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Planning Your Centenarian Decathlon
Redefining exercise, killing false beliefs, and preparing for a kick ass final decade.
The Centenarian Decathlon: What is it?
Centenarian: a person who is one hundred or more years old.
Decathlon: an athletic contest that consists of ten events.
The Centenarian Decathlon is a mental model Dr. Peter Attia created to visualize the most important physical tasks we want to be able to do until our final day.
Longevity consists of two components: lifespan and healthspan.
A longer lifespan is fantastic, but it doesn’t mean much if your quality of life (healthspan) is severely restricted.
While healthspan has physical and cognitive components, the Centenarian Decathlon is concerned with our physical capabilities.
So, what are the ten or so types of movement, whether it be activities of daily living, exercise, sports, or hobbies, you want to be able to do until you die?
Once you know what those things are, you can optimize your exercise routine today to enable you to be able to do those things in your final decade.
The catch is that we naturally lose strength and aerobic capacity as we age.
So whatever it is you want to be able to do at age 80, you need to be doing much more now.
For example, if you’re fifty now and want to be able to drop down and scoop up your 60 lb granddaughter at age eighty, you need to be able to goblet squat much more than 60 lbs today.
Killing False Beliefs
Most people believe that they will eventually become weak, immobile, and incapable in old age.
And they’re right.
The people who hold that belief will fulfill their expectations for old age.
But if you decide to wipe away that default belief, view yourself as an athlete of life, and modify your daily habits to prepare you for old age, then you can determine what your final decade will look like.
The cherry on top?
Implementing the kind of practices that will benefit you in your final decade will also massively enhance every single day of your life starting right now — physically, mentally, and emotionally.
From having more energy and reducing your risk of injury to feeling stronger and more stable, gearing your exercise towards the Centenarian Decathlon will improve your lifespan and boost your healthspan.
Case Study in Movement: The Japanese
Although chairs are gaining popularity, sitting on the floor is still common practice for meals and tea ceremony in Japan.
Because of this practice, many elderly Japanese folks are able to get up and down off the floor with ease — a capability we automatically dismiss as impossible for elderly Western people.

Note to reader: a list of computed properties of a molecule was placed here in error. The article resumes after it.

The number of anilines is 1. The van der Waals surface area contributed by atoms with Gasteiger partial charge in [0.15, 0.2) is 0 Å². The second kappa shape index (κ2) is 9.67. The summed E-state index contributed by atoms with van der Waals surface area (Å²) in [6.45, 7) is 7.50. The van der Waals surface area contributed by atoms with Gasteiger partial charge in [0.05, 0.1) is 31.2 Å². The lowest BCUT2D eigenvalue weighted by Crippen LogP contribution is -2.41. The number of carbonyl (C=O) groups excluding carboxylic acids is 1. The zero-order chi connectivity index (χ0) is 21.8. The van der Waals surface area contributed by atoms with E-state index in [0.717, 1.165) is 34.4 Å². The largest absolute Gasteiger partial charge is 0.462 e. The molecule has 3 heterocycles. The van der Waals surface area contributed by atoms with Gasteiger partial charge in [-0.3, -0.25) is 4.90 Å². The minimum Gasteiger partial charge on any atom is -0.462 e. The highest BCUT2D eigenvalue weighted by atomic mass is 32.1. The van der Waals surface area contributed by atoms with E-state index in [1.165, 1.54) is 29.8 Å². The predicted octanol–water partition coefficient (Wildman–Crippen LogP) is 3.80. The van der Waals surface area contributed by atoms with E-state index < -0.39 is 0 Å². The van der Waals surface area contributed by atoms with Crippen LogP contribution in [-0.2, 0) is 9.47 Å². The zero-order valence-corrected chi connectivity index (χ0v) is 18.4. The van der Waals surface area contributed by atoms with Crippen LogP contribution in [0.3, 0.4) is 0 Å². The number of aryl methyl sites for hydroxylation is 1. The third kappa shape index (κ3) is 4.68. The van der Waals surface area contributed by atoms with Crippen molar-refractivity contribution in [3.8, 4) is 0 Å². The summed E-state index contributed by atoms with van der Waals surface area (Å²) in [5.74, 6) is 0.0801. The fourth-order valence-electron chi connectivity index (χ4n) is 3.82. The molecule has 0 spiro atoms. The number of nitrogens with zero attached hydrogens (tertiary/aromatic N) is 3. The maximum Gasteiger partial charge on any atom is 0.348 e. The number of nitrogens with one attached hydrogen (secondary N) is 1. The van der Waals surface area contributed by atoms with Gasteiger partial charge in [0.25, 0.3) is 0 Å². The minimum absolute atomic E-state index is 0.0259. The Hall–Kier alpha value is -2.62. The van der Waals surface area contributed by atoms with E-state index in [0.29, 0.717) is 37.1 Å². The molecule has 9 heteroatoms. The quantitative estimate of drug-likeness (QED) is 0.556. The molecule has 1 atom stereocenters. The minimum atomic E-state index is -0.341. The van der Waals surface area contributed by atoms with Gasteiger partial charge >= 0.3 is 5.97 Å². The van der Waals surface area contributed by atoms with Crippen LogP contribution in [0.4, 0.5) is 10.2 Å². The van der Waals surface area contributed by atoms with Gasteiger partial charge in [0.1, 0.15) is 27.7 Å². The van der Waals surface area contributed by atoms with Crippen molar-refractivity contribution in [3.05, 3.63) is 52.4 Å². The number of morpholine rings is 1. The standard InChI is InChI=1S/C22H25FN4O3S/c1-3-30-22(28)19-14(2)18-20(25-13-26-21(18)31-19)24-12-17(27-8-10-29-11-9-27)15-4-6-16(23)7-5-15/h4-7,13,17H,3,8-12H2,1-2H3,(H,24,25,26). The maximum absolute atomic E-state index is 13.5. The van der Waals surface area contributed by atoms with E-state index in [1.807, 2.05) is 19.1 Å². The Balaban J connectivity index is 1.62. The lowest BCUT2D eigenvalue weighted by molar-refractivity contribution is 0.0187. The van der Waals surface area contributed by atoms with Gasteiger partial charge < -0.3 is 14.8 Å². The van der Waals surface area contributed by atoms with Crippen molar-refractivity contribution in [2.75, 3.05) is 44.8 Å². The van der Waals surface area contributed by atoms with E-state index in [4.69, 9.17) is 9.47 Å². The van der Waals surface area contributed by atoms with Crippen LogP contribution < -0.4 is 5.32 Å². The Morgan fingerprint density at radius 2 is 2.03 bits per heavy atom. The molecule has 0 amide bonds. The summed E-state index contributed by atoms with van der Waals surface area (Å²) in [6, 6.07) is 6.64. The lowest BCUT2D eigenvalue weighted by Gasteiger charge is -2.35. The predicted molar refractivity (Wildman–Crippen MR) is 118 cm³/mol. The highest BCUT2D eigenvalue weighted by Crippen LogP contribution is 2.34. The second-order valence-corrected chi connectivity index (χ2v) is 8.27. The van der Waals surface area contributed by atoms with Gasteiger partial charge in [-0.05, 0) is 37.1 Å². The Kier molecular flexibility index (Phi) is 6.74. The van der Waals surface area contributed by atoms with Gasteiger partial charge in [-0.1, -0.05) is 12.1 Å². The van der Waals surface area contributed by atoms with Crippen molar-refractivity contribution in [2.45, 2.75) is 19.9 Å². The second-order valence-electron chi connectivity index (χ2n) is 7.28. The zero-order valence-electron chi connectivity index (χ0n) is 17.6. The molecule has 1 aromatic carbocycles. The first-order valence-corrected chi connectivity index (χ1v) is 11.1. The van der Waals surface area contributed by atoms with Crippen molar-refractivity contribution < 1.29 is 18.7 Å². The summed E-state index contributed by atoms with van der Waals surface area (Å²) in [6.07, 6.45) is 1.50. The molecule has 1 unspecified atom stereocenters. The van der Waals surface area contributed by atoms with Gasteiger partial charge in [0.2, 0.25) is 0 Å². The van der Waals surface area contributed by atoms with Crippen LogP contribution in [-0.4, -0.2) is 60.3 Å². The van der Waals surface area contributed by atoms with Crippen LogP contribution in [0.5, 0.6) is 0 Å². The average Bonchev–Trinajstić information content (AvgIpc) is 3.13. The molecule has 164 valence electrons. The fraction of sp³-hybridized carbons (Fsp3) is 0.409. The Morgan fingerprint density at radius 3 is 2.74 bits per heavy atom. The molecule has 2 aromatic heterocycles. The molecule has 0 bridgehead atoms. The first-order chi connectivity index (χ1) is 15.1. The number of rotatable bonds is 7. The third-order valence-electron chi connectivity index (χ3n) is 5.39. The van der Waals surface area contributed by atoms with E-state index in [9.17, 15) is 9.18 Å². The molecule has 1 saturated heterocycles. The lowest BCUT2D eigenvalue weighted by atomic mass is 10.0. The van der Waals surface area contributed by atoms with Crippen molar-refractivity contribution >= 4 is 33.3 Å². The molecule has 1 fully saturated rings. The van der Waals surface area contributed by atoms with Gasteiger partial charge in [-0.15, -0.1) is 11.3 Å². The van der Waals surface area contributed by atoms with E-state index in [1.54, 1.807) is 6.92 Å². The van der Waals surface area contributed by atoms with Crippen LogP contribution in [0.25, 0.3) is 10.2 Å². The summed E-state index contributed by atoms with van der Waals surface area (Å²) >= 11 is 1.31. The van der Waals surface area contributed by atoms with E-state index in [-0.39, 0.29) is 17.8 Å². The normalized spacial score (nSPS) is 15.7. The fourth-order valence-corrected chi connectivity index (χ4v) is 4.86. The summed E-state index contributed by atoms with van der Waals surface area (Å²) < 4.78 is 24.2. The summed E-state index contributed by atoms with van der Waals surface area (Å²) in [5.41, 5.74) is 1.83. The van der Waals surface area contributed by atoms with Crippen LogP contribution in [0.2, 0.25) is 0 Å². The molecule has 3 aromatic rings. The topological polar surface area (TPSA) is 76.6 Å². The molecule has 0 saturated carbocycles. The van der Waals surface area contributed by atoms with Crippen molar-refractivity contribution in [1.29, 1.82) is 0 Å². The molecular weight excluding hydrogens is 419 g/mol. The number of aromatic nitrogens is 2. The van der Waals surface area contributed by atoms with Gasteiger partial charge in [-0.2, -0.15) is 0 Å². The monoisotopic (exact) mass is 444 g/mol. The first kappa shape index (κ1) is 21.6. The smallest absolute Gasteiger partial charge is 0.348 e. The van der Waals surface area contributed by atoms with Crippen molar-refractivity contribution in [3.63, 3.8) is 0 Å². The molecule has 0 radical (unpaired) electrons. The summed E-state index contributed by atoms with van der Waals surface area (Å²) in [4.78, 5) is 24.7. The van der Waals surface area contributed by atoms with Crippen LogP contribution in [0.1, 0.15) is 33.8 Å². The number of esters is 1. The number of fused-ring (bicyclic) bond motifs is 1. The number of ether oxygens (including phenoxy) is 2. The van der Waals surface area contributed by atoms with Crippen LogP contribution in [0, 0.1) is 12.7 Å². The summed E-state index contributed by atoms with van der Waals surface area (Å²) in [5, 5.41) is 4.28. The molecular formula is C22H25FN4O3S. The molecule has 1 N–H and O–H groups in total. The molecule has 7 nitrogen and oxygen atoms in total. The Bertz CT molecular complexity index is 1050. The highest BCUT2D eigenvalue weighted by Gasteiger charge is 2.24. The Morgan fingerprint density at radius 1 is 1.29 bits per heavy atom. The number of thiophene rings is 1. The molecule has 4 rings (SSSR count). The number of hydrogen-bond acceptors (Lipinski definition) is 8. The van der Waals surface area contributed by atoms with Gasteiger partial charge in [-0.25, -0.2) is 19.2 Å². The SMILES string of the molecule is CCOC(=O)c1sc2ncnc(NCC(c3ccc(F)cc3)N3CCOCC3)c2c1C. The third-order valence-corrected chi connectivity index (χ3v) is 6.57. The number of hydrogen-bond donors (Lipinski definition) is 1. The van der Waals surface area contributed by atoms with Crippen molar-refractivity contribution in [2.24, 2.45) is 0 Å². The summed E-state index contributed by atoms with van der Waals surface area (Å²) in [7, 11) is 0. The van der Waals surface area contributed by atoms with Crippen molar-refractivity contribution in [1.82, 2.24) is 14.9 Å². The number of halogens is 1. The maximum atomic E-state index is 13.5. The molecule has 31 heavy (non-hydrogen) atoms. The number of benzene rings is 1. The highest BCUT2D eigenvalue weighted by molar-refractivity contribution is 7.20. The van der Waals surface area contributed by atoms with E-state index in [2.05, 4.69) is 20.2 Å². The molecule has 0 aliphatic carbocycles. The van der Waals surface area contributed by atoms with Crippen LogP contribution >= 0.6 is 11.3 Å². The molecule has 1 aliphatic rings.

You don’t need to throw out your dining room table in exchange for a tatami mat and low table.
But it’s worth thinking about how you might modify your environment in order to maintain movements you don’t want to lose with age so you don’t have to carve out additional exercise time to keep them.
Use it or lose it.
Setting Targets for Your Centenarian Decathlon
Your Centenarian Decathlon will be unique to your goals, but should revolve around two key aims for which there is substantial overlap:
Delaying the onset of chronic disease (The Four Horsemen).
Maintaining the highest quality of life for as long as possible.
Once you understand the types of activities you want to be able to do in old age to maintain a high-quality life, whatever that looks like for you, the question becomes what combination of exercise will help you achieve these two goals?
With exercise, we have four areas of focus:
Long-duration aerobic endurance (zone two)
Short to medium-duration endurance (anaerobic power and VO2 max training)
Strength and muscle
Stability, mobility, and flexibility
(I’ve written extensively on each of these topics, so I won’t go into detail here. See Annex A: Exercise Resources below.)
The point of the Centenarian Decathlon is to fundamentally reframe how we think about exercise.
Exercise should not be seen as a way to lose weight or to look more muscular or toned in the mirror.
Yes, it can do both of those things.
But more importantly, it can enable you to live independently and to play on the floor with your grandchildren at age eighty.
It can give you the energy and strength to engage in your favourite sports and hobbies from now until your final days.
And it can delay disease and extend the number of healthy years you have.
Exercise is not a chore, it’s a privilege and a gift to yourself — both today and in the decades to come.
Thinking about exercise through the Centenarian Decathlon means moving and exercising with maximal intention.